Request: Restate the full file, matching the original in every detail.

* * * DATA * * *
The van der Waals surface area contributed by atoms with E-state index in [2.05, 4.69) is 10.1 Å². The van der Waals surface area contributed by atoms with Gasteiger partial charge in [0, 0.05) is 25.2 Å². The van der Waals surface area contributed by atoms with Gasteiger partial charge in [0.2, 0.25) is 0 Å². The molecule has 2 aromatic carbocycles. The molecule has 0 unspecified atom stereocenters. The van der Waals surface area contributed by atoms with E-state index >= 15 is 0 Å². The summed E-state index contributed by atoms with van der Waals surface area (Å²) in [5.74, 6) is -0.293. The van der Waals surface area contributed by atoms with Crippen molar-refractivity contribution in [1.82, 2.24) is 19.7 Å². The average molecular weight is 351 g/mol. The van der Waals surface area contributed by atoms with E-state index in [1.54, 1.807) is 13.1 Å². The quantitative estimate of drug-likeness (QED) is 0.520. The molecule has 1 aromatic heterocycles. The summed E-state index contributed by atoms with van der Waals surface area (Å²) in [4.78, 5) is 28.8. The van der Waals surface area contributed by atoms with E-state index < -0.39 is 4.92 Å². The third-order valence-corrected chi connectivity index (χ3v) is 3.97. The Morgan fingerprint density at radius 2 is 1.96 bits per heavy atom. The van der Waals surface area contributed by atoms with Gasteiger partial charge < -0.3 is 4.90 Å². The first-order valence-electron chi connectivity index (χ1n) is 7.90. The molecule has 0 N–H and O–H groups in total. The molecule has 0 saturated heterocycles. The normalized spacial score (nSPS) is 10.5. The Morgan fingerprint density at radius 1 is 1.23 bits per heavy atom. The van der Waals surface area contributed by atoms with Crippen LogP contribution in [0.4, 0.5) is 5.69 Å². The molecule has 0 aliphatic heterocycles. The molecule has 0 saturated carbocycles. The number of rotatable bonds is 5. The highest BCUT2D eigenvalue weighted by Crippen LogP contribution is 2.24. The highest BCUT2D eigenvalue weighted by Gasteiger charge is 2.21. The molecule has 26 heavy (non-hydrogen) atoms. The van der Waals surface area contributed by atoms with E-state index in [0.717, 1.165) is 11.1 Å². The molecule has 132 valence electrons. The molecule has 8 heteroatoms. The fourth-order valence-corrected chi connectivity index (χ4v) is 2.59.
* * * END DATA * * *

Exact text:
The van der Waals surface area contributed by atoms with E-state index in [2.05, 4.69) is 10.1 Å². The van der Waals surface area contributed by atoms with Gasteiger partial charge in [0, 0.05) is 25.2 Å². The van der Waals surface area contributed by atoms with Gasteiger partial charge in [0.2, 0.25) is 0 Å². The molecule has 2 aromatic carbocycles. The molecule has 0 unspecified atom stereocenters. The van der Waals surface area contributed by atoms with E-state index >= 15 is 0 Å². The summed E-state index contributed by atoms with van der Waals surface area (Å²) in [5.74, 6) is -0.293. The van der Waals surface area contributed by atoms with Crippen molar-refractivity contribution in [1.82, 2.24) is 19.7 Å². The average molecular weight is 351 g/mol. The van der Waals surface area contributed by atoms with E-state index in [1.54, 1.807) is 13.1 Å². The quantitative estimate of drug-likeness (QED) is 0.520. The molecule has 1 aromatic heterocycles. The summed E-state index contributed by atoms with van der Waals surface area (Å²) in [4.78, 5) is 28.8. The van der Waals surface area contributed by atoms with E-state index < -0.39 is 4.92 Å². The third-order valence-corrected chi connectivity index (χ3v) is 3.97. The Morgan fingerprint density at radius 2 is 1.96 bits per heavy atom. The van der Waals surface area contributed by atoms with Gasteiger partial charge < -0.3 is 4.90 Å². The first-order valence-electron chi connectivity index (χ1n) is 7.90. The molecule has 0 N–H and O–H groups in total. The molecule has 0 saturated heterocycles. The normalized spacial score (nSPS) is 10.5. The Morgan fingerprint density at radius 1 is 1.23 bits per heavy atom. The van der Waals surface area contributed by atoms with Crippen LogP contribution in [0.4, 0.5) is 5.69 Å². The molecule has 0 aliphatic heterocycles. The molecule has 0 saturated carbocycles. The number of rotatable bonds is 5. The highest BCUT2D eigenvalue weighted by Crippen LogP contribution is 2.24. The highest BCUT2D eigenvalue weighted by Gasteiger charge is 2.21. The molecule has 26 heavy (non-hydrogen) atoms. The van der Waals surface area contributed by atoms with E-state index in [0.717, 1.165) is 11.1 Å². The molecule has 132 valence electrons. The molecule has 8 heteroatoms. The fourth-order valence-corrected chi connectivity index (χ4v) is 2.59.